Skip navigation

How to rip DVDs and keep menus and extras

9977 Views 16 Replies Latest reply: Nov 7, 2013 5:43 PM by roaminggnome RSS
1 2 Previous Next
Steven Shmerler Level 1 Level 1 (60 points)
Currently Being Moderated
Jun 24, 2012 3:17 PM

I'd like to rip my DVDs each to a single file I can import into iTunes so I can play them on my various Apple devices and not lose quality, extras, menus or surround sound (5.1 or 7.1) done with an Apple program. I see many ripping applications online that are Windows based. I need Mac. I want to have the same features and quality available on the one file as I would if I were playing the DVD on my DVD player.

 

I have an AppleTV2 (plugged into a 55" LED TV), iPad1 and iPhone4.

 

I'm also on Lion 10.7.4 now.

 

Is there such a Mac application that can do all this?

Mac Pro 3.0 GHz Quad-Core, iPad WiFi/3G, iPhone4, Mac OS X (10.6.8), 30" HP Display, 22" Cinema Display
  • Limnos Level 8 Level 8 (36,700 points)
    Currently Being Moderated
    Jun 24, 2012 3:38 PM (in response to Steven Shmerler)

    No program can rip DVDs to a format that keeps all you want to keep and play it on iTunes.  The only way you can have it in computer format and play it like on a DVD player is to keep it in DVD format.  If this is a home DVD you can do that just by copying all the files to a hard drive.  If it is a commercially produced DVD just about all those have copy protection and we are not allowed by the terms of use of this forum to discuss doing that on a Mac.  It is illegal by US law anyway.

  • Limnos Level 8 Level 8 (36,700 points)
    Currently Being Moderated
    Jun 24, 2012 7:46 PM (in response to Steven Shmerler)

    No, it's illegal even for DVDs you have bought.  The catch isn't (as roaminggnome's links indicate) so much in discussing the right to back up DVDs but simply the act of circumventing the copy protection on the DVDs.  Thank you powerful media companies and our lawmakers.  It's like a parent and a child having a dispute over the child being allowed to have a second cookie and the parent saying the issue is moot because a flat rule has been passed that the child isn't allowed in the kitchen and so can't even get to the cookie jar.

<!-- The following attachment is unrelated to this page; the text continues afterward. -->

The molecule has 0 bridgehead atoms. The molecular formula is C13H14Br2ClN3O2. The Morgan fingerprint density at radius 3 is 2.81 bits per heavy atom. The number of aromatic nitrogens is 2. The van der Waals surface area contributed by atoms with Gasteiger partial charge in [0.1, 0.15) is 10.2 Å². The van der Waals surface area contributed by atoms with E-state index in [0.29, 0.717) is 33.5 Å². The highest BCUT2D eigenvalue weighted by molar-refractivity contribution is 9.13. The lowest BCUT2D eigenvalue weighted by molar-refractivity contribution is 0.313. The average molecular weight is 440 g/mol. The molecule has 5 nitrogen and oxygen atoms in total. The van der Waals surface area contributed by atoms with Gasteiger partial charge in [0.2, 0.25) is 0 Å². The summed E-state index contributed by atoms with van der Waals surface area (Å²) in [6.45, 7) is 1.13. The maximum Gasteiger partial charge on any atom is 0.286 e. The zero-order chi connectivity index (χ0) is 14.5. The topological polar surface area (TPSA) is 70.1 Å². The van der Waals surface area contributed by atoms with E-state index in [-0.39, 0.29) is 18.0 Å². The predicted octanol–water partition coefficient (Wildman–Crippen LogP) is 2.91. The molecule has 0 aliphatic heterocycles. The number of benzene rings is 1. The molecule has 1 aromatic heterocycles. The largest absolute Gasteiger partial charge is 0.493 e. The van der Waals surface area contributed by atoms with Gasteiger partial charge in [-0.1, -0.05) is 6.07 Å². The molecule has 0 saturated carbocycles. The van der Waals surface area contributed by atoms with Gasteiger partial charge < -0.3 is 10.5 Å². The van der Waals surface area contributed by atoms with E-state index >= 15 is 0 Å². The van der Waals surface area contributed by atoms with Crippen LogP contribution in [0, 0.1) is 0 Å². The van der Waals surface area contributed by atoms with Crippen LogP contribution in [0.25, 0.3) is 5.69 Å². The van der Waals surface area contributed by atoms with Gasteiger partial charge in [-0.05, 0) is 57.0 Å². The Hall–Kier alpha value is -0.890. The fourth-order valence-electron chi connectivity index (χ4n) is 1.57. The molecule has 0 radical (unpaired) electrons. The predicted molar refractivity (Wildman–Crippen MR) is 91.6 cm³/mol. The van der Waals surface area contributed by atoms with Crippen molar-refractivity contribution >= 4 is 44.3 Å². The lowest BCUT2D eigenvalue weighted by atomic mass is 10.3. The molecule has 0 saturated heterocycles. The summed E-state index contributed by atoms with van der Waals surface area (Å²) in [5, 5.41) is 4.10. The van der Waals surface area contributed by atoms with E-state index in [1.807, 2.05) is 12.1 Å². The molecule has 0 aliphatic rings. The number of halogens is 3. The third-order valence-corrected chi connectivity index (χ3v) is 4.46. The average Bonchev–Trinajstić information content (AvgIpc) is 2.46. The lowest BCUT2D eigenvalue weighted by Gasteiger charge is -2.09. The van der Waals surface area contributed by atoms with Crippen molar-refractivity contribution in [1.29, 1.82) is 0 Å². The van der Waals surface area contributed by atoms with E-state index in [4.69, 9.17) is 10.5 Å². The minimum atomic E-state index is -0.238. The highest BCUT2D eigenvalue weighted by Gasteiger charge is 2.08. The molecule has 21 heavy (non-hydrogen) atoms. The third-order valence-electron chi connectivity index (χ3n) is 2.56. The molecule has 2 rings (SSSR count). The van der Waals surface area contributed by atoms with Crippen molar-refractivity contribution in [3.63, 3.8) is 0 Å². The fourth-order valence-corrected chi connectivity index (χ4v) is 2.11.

• Chris CA Level 9 Level 9 (73,485 points)
    Currently Being Moderated
    Jun 25, 2012 8:34 AM (in response to Steven Shmerler)

    Regardless of the legality, (and as Limnos pointed out) you cannot view a RIP'd DVD the same way thru iTunes as you can on a regualr DVD player (with menus & extras and such).

    Apple developed the -> iTunes Extras and iTunes LP for iTunes, which is similar to a regular DVD.

    You can add all the content but it would be a pain to do for individual movies.

  • Eric Eskam Level 2 Level 2 (260 points)
    Currently Being Moderated
    Aug 10, 2012 8:07 AM (in response to Steven Shmerler)

    Steven Shmerler wrote:

     

    Guys, thanks for bringing all this to my attention. I bet there are many law abiding citizens who buy their media, haven't a clue that backing up could possibly be illegal.

     

    Sigh - it's not illegal - it even says so in one of the many articles that roaminggnome linked to: